The fonts appear in alphabetical order and you can resize the samples and reverse the display to white-on-black. You can also adjust tracking (but not kerning), and zoom via magnifying glass if you want to get really up close and personal with the details of the typeface.

I have to admit that while this is a quite useful tool, it's also a little creepy in that it's reading data on your computer and if it can do that with fonts then what else might it be snooping on, but I'm being paranoid, aren't I? I don't pretend to understand the workings of the Flash script that makes this possible, and I had actually forgotten that ActionScript (as Adobe calls this scripting language) now works with iOS devices, so this website will work with iPhones and iPads.The site's privacy statement and terms of service are essentially boilerplate and don't address the details of how your data is being accessed or what safeguards are in place around that access. So, let your tolerance for risk be your guide.

Regardless of those potential concerns, I'm adding this website to my list of helpful design tools, and now that I know what Wawati looks like, I may start using it in all my personal correspondence.

Arachnophotos
August 17, 2014 9:50 AM | Posted in: ,

I've never made a secret of my dislike for spiders. There are people for whom I have great respect who think spiders make great pets, but I'd just as soon invite a family of cobras to live in our bedroom as tolerate a single eight legged freak.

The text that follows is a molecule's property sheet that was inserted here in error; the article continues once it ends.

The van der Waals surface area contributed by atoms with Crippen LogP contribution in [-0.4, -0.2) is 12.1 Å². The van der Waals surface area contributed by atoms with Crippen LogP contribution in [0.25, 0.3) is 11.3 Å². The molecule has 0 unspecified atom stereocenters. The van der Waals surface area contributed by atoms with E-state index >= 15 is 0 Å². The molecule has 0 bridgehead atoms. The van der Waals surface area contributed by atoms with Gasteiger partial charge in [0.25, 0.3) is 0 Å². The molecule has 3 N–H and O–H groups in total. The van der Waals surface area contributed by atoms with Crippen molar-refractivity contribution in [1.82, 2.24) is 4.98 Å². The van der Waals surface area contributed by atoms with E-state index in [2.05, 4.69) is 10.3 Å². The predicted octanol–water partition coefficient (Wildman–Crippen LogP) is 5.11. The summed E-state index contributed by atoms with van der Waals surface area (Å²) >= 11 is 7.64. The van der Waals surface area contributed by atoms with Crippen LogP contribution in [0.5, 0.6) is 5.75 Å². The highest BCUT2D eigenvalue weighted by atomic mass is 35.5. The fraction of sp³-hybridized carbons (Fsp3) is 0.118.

We recently transplanted a couple of tall junipers into slightly larger and more stable pots, and each of them was home to at least one of these:

Black widow spider

Perhaps you don't recognize it; perhaps this angle will help:

Black widow spider

Even the photos give me the willies. And because we've had some favorable weather conditions this summer, there are a bunch of these lovely creatures around the house (thankfully all on the outside). [In the interest of full disclosure and without a shred of remorse, I will report that this particular black widow was in the throes of death, thanks to my good pal Raid.]

That's not to say that I can't appreciate the skill of certain of the species in creating things of beauty, even if they'll never themselves be objects of my desire. This morning, while enjoying a cup of coffee and the newspaper on the front porch this morning before church, I noticed the following installation, which had been constructed overnight. The light was just right for a few photos.

Spider web
Spider web
Spider web

In the interest of full disclosure...the little guy in the first two photos is still busy at work, doing whatever his spidery little heart desires. I'm not a total monster...as long as he stays on his side of the car seat.